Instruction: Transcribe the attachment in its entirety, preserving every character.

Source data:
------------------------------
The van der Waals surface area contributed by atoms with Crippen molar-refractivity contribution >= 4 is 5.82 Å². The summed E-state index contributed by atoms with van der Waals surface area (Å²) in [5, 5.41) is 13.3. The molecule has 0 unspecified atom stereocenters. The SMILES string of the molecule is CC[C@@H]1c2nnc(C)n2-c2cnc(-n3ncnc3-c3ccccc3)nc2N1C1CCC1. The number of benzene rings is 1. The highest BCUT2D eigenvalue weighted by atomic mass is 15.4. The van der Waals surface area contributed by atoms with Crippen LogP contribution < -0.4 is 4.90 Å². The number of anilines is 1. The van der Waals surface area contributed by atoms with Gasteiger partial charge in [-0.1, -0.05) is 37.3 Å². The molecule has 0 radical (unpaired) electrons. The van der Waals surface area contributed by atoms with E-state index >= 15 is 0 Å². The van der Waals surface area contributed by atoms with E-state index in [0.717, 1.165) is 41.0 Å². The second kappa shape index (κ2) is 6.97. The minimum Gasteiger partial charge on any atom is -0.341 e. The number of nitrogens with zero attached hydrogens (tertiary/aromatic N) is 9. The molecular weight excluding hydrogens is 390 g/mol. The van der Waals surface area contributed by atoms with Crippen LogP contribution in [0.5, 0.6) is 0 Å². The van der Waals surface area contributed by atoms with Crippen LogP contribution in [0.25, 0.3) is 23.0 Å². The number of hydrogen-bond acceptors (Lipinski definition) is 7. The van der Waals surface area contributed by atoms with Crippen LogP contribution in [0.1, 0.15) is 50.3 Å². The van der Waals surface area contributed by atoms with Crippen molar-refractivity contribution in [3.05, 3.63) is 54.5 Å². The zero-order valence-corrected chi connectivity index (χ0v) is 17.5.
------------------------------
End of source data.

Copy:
The van der Waals surface area contributed by atoms with Crippen molar-refractivity contribution >= 4 is 5.82 Å². The summed E-state index contributed by atoms with van der Waals surface area (Å²) in [5, 5.41) is 13.3. The molecule has 0 unspecified atom stereocenters. The SMILES string of the molecule is CC[C@@H]1c2nnc(C)n2-c2cnc(-n3ncnc3-c3ccccc3)nc2N1C1CCC1. The number of benzene rings is 1. The highest BCUT2D eigenvalue weighted by atomic mass is 15.4. The van der Waals surface area contributed by atoms with Crippen LogP contribution < -0.4 is 4.90 Å². The number of anilines is 1. The van der Waals surface area contributed by atoms with Gasteiger partial charge in [-0.1, -0.05) is 37.3 Å². The molecule has 0 radical (unpaired) electrons. The van der Waals surface area contributed by atoms with E-state index >= 15 is 0 Å². The van der Waals surface area contributed by atoms with E-state index in [0.717, 1.165) is 41.0 Å². The second kappa shape index (κ2) is 6.97. The minimum Gasteiger partial charge on any atom is -0.341 e. The number of nitrogens with zero attached hydrogens (tertiary/aromatic N) is 9. The molecular weight excluding hydrogens is 390 g/mol. The van der Waals surface area contributed by atoms with Crippen LogP contribution in [0.5, 0.6) is 0 Å². The van der Waals surface area contributed by atoms with Crippen LogP contribution in [0.25, 0.3) is 23.0 Å². The number of hydrogen-bond acceptors (Lipinski definition) is 7. The van der Waals surface area contributed by atoms with Crippen LogP contribution in [0.1, 0.15) is 50.3 Å². The van der Waals surface area contributed by atoms with Crippen molar-refractivity contribution in [3.05, 3.63) is 54.5 Å². The zero-order valence-corrected chi connectivity index (χ0v) is 17.5.